and what are the best lights?
All reptiles need varying amounts of exposure to the sun for their health and/or mental well-being. Research will show there are many reptiles who do not require special lighting, however, there is a good chance even they would enjoy safe time outside with their family during warm weather, either in the sun or shade. No creature, not a single one wishes to never see or feel the sun, or at least get some fresh air and exercise wherever they may be. Those that may not actually need the sun’s rays for physical health include but are not limited to Earth-crawlers, cave-dwellers and they who thrive in dense tropical forests. *Safe: in a manner that they cannot escape to die where they are not native, that they are not where they may be stepped on, are carefully observed so they eat nothing they shouldn’t, or predators, such as birds cannot get them.
So, now we have reptiles as pets, and we cannot always supply them with the life-giving hours of natural sunlight that many require. Luckily, some brilliant people have designed what is needed, an electrical supplement if you will. We have the UVA and UVB bulb inventors and manufacturers to thank.
Want to know more about UVA, UVB, and UVC (yes, UVC) rays? Click HERE
The video above was shared on this website: https://reptifiles.com/reptile-uvb-light-necessity/ This is a very informative website, we highly recommend you check it out and consider subscribing to their newsletter as we have.
Which reptiles are stated to need UVB and which ones do not? You’ll find a substantial list of common pet reptiles HERE.
To best mimic our beautiful sun’s rays, we have selected proper lighting and their accommodating fixtures. As with any product, you’ll read mixed reviews. but overall, the items featured below have good to excellent reviews and we use nearly all of them. If you have any questions or options to discuss, don’t hesitate to visit our contact page. We earn an Amazon affiliate commission of the sale prices of these products, as well as from nearly any product you choose while shopping through the images/links below, at no extra cost to you. Thank you for helping to support us.
Description: REPTI ZOO Reptile Terrarium Hood Tropical Desert T8 Strip Light Fixture for Use with One 18 Inch UVB Light Bulb 15 Watt(Not Include), ETL Certified
Why these? Desert dwelling lizards, those who naturally receive a lot of sun exposure, should receive nothing less than a 10.0 emission. These emissions are well-suited for other reptiles as well, such as chameleons. Although a 5.0 emission strength may be alright for a chameleon in a smaller enclosure, of course it is fairer to supply a larger enclosure with a stronger bulb and the space to lounge nearer or further, as he or she feels they should. The 18″ (45.72 c.m.) fits along the top of most enclosures while casting rays wide enough to suit many larger enclosures. There are shorter and longer options to be found using Amazon’s search engine and other suppliers as well.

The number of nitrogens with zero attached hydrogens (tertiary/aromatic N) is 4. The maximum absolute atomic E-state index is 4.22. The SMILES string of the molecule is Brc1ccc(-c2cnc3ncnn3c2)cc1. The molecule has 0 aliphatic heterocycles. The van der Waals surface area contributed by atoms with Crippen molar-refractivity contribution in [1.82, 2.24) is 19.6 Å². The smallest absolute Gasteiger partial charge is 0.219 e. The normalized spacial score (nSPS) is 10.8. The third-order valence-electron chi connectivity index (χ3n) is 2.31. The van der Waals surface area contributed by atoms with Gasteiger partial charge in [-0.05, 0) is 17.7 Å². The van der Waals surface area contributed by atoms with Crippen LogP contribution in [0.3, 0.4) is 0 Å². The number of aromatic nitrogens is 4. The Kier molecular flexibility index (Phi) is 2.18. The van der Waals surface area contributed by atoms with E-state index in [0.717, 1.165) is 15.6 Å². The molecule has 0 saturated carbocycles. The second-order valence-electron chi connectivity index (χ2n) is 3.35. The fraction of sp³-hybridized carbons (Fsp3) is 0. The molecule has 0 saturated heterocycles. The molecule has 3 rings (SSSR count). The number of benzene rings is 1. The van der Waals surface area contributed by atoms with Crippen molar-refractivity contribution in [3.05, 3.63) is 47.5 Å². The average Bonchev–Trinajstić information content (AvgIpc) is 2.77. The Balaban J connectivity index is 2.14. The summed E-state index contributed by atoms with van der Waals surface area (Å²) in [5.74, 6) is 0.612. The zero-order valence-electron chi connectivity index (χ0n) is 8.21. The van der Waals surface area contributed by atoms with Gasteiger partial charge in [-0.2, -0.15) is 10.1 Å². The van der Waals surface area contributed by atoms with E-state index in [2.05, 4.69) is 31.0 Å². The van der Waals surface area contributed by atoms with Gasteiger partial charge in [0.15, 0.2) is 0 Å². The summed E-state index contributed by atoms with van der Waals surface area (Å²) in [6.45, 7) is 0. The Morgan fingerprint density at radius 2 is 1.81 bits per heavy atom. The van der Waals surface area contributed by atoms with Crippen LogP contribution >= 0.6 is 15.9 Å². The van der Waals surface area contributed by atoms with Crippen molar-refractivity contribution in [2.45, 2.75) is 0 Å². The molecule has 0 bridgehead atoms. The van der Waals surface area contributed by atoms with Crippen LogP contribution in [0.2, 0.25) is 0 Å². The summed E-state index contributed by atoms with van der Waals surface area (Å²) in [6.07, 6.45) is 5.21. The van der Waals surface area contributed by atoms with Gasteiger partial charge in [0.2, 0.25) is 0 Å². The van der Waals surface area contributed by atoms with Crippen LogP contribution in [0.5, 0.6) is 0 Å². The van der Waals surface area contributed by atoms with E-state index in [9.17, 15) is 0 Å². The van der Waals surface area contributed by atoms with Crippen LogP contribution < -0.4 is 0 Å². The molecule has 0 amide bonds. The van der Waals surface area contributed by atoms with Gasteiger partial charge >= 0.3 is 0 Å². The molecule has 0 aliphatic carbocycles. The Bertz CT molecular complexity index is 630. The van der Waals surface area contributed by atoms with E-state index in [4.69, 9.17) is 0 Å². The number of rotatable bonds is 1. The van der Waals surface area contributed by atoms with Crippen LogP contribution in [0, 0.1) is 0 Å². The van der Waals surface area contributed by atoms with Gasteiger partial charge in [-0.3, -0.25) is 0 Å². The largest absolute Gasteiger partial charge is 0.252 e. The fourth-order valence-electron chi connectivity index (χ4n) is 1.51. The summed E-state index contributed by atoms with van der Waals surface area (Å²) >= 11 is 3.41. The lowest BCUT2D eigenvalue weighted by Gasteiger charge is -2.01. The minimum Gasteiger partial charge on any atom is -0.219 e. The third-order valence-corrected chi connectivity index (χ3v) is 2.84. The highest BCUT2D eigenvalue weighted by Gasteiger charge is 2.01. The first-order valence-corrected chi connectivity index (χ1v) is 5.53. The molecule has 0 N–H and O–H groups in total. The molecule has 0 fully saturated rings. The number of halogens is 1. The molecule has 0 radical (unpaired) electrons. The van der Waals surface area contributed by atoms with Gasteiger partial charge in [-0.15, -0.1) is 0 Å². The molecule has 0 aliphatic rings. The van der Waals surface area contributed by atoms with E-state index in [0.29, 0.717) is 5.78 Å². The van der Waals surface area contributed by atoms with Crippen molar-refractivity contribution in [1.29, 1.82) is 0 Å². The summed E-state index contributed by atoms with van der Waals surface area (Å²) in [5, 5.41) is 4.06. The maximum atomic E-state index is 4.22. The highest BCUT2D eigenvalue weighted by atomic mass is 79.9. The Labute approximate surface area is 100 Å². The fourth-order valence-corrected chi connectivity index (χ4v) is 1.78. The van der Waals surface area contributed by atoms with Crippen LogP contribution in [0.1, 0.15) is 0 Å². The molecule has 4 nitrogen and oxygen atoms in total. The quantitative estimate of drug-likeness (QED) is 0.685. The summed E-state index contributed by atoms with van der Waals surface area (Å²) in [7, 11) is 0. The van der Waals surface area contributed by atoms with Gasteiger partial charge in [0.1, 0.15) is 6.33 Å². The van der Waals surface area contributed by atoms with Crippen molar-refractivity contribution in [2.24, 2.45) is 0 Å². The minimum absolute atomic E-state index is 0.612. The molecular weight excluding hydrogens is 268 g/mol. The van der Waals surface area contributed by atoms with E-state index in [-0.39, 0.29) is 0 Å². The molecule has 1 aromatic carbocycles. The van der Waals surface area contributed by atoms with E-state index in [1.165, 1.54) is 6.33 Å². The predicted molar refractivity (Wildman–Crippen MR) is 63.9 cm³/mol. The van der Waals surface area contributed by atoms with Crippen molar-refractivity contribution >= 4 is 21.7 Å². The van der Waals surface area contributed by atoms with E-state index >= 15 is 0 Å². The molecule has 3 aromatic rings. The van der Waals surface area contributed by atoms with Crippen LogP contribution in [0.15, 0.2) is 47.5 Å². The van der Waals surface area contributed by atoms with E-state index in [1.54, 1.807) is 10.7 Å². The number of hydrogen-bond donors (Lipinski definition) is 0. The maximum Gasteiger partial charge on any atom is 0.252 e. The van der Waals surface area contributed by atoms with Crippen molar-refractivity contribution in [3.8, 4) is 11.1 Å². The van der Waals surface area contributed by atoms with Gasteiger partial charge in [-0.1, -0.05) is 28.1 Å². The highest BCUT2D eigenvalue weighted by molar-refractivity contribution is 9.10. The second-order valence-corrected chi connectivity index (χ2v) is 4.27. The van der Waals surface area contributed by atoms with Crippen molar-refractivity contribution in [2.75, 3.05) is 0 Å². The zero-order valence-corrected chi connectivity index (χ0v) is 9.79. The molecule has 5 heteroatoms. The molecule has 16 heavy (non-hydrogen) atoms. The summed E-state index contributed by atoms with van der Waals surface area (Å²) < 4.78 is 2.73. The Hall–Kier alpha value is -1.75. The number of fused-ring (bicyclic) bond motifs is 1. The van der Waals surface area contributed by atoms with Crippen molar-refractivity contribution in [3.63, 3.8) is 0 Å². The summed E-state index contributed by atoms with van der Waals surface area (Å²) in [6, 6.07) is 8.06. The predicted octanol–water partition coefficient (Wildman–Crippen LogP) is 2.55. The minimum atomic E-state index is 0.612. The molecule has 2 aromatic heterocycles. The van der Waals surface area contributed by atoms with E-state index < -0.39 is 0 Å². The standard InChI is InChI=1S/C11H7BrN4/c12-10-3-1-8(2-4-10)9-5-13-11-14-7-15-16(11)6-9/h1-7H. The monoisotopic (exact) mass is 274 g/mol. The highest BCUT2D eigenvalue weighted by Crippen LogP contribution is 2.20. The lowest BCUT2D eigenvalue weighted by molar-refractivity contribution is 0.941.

As Murph is enjoying excellent February weather, I set his UVB bulbs beside him (I know, I know, it looks like they’re on him, but they’re not). They are too long to fit in the designated lightbulb box in the basement. They remain under his enclosure. I do keep one used bulb for emergencies, along with new ones kept in bubble wrap. That six-month replacement date happens fast. These dates are marked on the paper calendar & can be added to calendar apps.
- As some may know, it is ideal to place hammocks, rocks, or branches that your lizard likes at the areas where they will spend most of their time basking under their UVA, heat lamps, and UVB bulbs.
- Know your lizard, how large will they grow; are they avid climbers; do they mostly stay in one area, how far should the species be from a 10.0 (or other) UVB (if applicable to the species) (Murph, our Beardie, is most often 9-10″ from his); how warm should the warmest area be? All these considerations will assist you in designing their home. After some time, you may see that your lizard has favorite items and places, so you may need to later tweak the design a bit.
- And finally, UVB bulbs gradually lose emission strength after around six months. Simply because it’s not burned out is not the indicator that it is doing what it should. REPLACE THEM around this time frame. If you don’t, metabolic bone disease becomes possible.
This is what metabolic bone disease does to these sweet beings:
Other required lighting:
Description: REPTI ZOO Dual Reptile Light Fixture for Reptile Dome UVB Light Fixture Dual Lamp Cap Combo Integration Design Heat Lighting Lamp Kit
Murph’s round, silver dual light fixture was replaced with the black one we have featured above. The ceramic sockets of the old one were browning even though we did not exceed the maximum bulb wattage per socket. Out from one of the sockets, bulbs were not unscrewing easily. I feared this would become a fire hazard. It is fine to use a bulb wattage less than the maximum a fixture allows, as long as it supplies the proper heat and light, just don’t exceed the recommended limit of wattage and volts per socket. We are pleased with the new fixture so far. The bulbs in the photo (above, right) are kept in the basement’s light bulb box. See the browning on the cfl bulb? I had purchased that (the 1st & last) long ago but kept it in that box to show one day. Beside it is Murph’s surplus of basking bulbs that are featured below.
Why these? The double dome fixture is ideal for adding two UVA bulbs as needed for proper lighting & heat for the basking area. There are two cords with in-line switches to control each socket. One socket may contain an infrared bulb for heat, a ceramic heat bulb, or a typical incandescent bulb to reach the proper temps. But, if you lizard requires UVA, at least one bulb must be UVA. Shown above is a set of six bulbs because one may never know what the future may bring. If there is a supply shortage or shipping problems, we don’t want our lizards to pay the price. We buy in bulk. If you also choose to do so, then end up with bulbs you no longer need, they can be donated to organizations and people who rescue reptiles.